Thursday, August 30, 2007

Hot Ticket Item For a Thought Provoking Book Discussion

We currently have three adult book discussion groups here at the library and I am very fortunate to help mediate the group dedicated to highlighting African American authors called "The Soul Collections". One of our regular participants in the group asked if we could revisit some of the classics we read as youngsters and do a comparison on how we differ in our feelings of the books as we have gotten older. My first dubious task was to locate a classic that was readily available (reference the blog by Allison Beasley on January 13, 2007 on "Where is all the Black Fiction?") I decided on Black Boy by Richard Wright for our August 28th discussion. This book is required reading by many public high schools, so I knew there would be plenty of copies in public and school libraries and I was lucky enough to request the ones needed before students got back to class in August and grabbed all the copies.

For those of you that have not (yet) read the book, it is Richard Wright's autobiography. His style of writing is so descriptive and flows so smoothly that the book reads more like a novel instead of non-fiction. He was unbelievably graphic in telling his life story beginning at age 4 in Mississippi at the height of Jim Crow laws and prejudices and continuing with his struggles after his move north and his discovery of the power of words – his own words, his own writing.

Well let me tell you, if your book discussion group is looking for a surprisingly thought provoking discussion – this book is the ticket. I went into the venture a little tentatively because although our group highlights African American writers, we are a very mixed group. We are young and old, African American, White, and Hispanic, male and female – well, you get the idea. We always have a very lively discussion whether the material is fact or fiction, and I thought the content of Mr. Wright’s autobiography would cause some apprehension in the group. I also thought people would be afraid to speak their mind on the issue of race relations both then and now. How far from the truth that turned out to be! Some of our older members were actually born in Mississippi during that same time and were more than willing to speak their mind on the issue of discrimination (then and now) and even gave personal stories of things that had happened to them in the South. Some of the younger members that were born north and never had to live through the civil rights struggles of the South could not even relate to some of the things that were commonplace down there - such as separate drinking fountains and waiting rooms and the list goes on and on. No one in the group felt the least little bit intimidated by the subject or the conversation and even though the group was relatively large; everyone got a chance to get in on the discussion. Our meeting is usually from 7 until 8 but it was still going strong as the clock moved on toward 8:45. When we finally broke up, some of us still discussed Mr. Wright as we moved down the stairs to the first floor.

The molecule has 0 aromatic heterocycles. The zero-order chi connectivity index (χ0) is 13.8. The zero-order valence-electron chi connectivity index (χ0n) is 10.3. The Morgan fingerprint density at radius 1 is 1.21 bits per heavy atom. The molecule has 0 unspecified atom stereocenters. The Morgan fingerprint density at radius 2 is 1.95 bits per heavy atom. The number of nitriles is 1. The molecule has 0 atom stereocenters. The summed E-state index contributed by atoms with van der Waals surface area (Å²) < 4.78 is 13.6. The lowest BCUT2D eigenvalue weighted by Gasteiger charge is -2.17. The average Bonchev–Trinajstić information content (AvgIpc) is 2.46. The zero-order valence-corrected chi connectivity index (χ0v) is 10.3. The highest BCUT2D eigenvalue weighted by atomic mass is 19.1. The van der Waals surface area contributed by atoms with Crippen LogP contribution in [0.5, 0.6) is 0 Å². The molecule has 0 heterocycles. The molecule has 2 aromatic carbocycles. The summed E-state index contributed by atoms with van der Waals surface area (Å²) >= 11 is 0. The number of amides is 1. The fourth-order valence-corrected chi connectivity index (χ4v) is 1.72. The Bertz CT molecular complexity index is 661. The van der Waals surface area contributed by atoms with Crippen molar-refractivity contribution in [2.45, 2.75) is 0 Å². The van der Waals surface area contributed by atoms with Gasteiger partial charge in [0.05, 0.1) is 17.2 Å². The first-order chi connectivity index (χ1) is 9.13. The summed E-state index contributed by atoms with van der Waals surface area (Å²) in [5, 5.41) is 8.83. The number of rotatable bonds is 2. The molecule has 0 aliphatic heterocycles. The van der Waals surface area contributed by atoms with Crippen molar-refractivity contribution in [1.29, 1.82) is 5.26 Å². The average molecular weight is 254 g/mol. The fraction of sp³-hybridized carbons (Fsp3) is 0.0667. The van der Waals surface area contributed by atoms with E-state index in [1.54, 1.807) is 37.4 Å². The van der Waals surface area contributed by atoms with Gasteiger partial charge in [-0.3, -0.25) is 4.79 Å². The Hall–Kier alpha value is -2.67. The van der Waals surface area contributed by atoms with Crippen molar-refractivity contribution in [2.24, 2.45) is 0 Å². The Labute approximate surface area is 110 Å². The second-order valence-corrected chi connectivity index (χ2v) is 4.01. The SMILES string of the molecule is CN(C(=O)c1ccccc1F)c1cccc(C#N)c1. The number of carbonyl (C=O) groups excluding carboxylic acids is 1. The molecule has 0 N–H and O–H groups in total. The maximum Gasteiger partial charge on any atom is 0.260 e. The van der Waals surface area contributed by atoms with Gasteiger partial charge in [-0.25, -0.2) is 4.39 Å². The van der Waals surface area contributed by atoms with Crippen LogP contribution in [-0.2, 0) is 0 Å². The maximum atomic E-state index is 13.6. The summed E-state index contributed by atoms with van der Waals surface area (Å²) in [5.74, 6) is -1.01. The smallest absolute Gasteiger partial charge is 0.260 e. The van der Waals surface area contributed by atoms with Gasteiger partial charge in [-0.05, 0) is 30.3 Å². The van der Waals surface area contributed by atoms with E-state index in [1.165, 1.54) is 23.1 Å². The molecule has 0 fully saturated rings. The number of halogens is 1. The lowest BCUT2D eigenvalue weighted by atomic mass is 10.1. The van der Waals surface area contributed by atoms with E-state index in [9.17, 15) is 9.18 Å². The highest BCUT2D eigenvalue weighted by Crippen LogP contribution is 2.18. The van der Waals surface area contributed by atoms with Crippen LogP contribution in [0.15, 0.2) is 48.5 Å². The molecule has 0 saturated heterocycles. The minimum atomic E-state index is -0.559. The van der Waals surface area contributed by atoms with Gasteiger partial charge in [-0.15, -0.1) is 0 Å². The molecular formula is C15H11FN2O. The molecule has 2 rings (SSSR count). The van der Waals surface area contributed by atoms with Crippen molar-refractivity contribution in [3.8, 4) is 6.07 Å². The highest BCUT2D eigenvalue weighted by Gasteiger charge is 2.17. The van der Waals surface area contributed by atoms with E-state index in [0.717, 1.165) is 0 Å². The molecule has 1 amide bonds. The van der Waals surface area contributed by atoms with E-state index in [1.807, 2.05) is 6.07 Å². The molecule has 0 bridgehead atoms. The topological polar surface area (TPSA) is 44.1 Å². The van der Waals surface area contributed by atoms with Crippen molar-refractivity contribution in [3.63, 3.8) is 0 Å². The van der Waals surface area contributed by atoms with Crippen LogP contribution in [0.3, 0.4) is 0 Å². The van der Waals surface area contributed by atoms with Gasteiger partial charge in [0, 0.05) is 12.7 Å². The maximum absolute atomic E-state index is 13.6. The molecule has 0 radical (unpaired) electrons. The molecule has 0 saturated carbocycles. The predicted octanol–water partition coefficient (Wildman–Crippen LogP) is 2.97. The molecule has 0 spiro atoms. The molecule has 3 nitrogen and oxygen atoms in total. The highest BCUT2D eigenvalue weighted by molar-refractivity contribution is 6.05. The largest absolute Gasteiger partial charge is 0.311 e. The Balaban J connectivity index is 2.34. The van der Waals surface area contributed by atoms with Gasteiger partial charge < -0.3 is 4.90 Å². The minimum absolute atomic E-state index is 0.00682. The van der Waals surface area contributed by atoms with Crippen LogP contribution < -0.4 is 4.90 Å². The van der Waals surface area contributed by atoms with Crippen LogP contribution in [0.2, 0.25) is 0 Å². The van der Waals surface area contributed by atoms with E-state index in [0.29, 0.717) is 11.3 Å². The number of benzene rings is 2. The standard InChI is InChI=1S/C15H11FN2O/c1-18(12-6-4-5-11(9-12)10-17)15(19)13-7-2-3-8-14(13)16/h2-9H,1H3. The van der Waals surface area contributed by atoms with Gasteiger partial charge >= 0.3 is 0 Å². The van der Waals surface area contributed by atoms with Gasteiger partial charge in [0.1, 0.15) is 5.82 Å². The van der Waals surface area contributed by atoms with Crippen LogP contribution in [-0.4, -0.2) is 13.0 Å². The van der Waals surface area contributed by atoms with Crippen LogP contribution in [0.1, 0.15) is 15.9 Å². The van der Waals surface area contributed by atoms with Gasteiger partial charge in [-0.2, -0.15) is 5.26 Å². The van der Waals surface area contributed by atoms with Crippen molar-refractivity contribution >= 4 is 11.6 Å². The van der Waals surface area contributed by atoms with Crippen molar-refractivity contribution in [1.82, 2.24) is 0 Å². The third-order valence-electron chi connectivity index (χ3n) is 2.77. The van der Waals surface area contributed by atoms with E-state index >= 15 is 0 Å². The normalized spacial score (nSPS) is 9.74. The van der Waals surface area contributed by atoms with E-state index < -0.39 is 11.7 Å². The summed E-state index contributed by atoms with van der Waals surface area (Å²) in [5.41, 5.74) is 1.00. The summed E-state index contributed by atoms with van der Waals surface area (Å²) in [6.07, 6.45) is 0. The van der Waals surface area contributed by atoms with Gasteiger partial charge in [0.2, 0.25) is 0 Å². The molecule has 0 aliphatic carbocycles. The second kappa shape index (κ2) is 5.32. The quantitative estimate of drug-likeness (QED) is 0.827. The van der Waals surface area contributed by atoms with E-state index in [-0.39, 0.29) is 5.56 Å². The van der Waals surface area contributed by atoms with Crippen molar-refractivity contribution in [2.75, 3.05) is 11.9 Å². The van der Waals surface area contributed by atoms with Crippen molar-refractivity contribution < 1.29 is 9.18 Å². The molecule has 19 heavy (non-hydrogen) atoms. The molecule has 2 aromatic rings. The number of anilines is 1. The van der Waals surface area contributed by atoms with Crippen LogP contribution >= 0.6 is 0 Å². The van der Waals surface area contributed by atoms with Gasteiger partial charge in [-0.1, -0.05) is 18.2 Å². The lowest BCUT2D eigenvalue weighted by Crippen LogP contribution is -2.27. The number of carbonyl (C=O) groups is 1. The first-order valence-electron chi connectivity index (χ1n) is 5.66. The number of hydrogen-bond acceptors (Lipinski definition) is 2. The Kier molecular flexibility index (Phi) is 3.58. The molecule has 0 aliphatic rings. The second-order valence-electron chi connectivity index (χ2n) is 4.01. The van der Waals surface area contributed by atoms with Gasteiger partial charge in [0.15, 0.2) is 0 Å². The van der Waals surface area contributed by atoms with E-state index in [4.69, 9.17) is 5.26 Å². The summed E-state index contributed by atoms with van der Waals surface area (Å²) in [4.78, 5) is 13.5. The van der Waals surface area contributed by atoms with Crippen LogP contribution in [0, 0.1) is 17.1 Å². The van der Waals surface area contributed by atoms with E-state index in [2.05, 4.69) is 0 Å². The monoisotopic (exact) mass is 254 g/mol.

For a man with very limited "formal education" he was a genius with pen and pad.

Yvonne Croswell
Head of Circulation

Thursday, August 23, 2007

Talking to the Wall

I'm sure this sounds odd – and it probably is. But the picture of Mary Jo Johnston (see Library Musings blog entry below) that I keep on my bulletin board at work not only serves as a reminder to me (and everyone who comes in my office) of that remarkable woman, but it also serves as a means to communicate with her. I'm not talking candles and séances. But every day I talk with MJ and ask her for advice. She always says the same thing to me, "Oh, Allison, you know what to do!"